Tag Archives: trust

From the Patient’s Point of View-Why will they be Miserable?

 The 15-minute visits also take a toll on the relationship of the patient-doctor relationship. The patient who sits patiently in the exam rooms waiting patiently for the doctors to arrive for their visit and to finally speak with their physician. They have already seen the administrative secretary and the nurse, but they came here to see their physician. So, now the physician presents his or herself. Based on my complaint he or she looks in my mouth, throat and up my nose, said that my throat was inflamed and told me to see the nurse for a prescription and that I was suffering from a sinus infection with inflammation of my throat from posterior pharyngeal drip.

When I protested the drug that he wanted to prescribe he cut me short and told me to see the nurse……and he was out of the exam room. It must have been a visit that lasted for a total of 9-11 minutes, if that.

This story is becoming increasingly common. The patients as well as the physicians are feeling the time crunch as never before. The doctors and nurses feel like “running” office hours on rollerblades. Doctors have to see more patients and perform more procedures to make up for the discounted, flat or declining reimbursements.

This problem will worsen with the Affordable Care Act (ACA). Remember, millions of consumers who are gaining healthcare through the ACA begin to seek care, many of whom have never, or very rarely, have seen a doctor and therefore this patient population presents with a list of untreated problems. Often in the primary care as well as in other specialties, the patient is seen for only one diagnosis per visit. This is very inconvenient for the diagnostically/multiple disease patient. They then don’t get the comprehensive care with continuity associated with the individual patient. This is happening today as evidence by one of my patients with complex endocrine disease (diabetes and thyroid disease) who has been frustrated by these short visits with the results that her complex disease is out of control. I quickly referred her to an endocrine specialist.

In today’s world it seems that the doctors have one eye on the clock and the other on their laptop computers, typing away to capture the correct amount of “points” for the highest reimbursement for the visit.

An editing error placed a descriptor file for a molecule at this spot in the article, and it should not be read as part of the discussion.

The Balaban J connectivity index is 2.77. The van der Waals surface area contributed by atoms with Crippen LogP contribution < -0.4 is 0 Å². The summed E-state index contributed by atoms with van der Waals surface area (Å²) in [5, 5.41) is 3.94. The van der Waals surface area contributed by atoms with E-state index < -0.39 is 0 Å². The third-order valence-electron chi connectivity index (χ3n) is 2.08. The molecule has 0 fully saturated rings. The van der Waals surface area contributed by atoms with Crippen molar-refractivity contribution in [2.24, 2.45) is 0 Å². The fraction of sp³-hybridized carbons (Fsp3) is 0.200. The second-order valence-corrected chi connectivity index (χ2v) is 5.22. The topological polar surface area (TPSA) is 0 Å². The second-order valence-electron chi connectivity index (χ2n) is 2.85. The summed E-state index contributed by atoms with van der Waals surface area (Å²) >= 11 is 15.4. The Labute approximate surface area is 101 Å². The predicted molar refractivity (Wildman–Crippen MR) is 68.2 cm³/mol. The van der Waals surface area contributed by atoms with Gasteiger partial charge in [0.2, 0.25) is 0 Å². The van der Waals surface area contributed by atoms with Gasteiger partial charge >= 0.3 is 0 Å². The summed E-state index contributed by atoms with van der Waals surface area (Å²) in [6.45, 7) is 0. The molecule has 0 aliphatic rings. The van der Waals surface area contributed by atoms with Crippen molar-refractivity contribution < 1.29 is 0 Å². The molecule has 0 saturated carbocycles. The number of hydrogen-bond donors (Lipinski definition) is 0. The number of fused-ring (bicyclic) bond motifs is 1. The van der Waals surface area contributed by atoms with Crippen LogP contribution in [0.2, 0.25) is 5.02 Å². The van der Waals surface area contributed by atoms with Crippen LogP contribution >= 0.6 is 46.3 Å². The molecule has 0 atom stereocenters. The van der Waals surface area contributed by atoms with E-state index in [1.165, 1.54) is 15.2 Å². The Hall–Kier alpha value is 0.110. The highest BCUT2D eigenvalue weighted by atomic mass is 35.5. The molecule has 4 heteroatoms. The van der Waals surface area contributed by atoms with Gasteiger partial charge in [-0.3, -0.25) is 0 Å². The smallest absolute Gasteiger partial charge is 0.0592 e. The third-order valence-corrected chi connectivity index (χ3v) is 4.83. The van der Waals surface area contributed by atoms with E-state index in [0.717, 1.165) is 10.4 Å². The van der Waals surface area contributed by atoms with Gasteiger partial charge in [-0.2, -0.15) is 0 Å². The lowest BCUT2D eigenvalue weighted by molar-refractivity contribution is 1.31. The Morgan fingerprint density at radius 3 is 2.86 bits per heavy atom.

As Roni Caryn Rabin stated in her article in WebMD, short visits take a toll on the whole relationship of the doctor –patient, which I have already stated in an important part of the good care equation. As I presented last week, we have to have a change in behavior in both the doctor as well as the patient. The office visit and the physician-patient relationship represents missed opportunities for getting patients more actively involved in their own health care. Research and the surveys show that there is less of a dialogue between the patients and their doctors, which increases the odds that patients will leave the office frustrated. Also, the shorter visits also increase the likelihood that patients will leave the office with a prescription, instead of discussion about behavioral changes like trying to lose a few pounds by going to the gym/exercise.

The physicians also don’t like to be rushed either, but for the primary care physicians and now even with specialists, time is is, quite literally money. Primary care doctors are paid mostly per visits with only minor adjustments for those that go longer than the time allocated for the diagnostic codes. Specialists who do procedures also need to see an increasing number of patients to generate a proportion of patients an increased number of procedures to compensate for the decreasing/discounted reimbursements for those procedures. The struggle is getting worse and worse with doctors thinking about meeting the bottom line, paying the overhead, having to pay staff and keep the doors open.

The pressure becomes even worse between both physician and patient when the patient has waited 9 months for his or her appointment and when the doctor comes in the exam room the patient pulls out a long list of complaints. Remember, the patient is thinking that they have waited sometimes a few months for the appointment and I’m going to try to get the most of my time that I have taken off from my work or have had to get paid childcare so that they could get to the appointment.

The situation became worse when doctors started participating in managed care networks where the doctors gave the insurers discounts on their rates in exchange for the promises to steer more patients to their office. Therefore, to avoid a cut in income the doctors had to see more patients.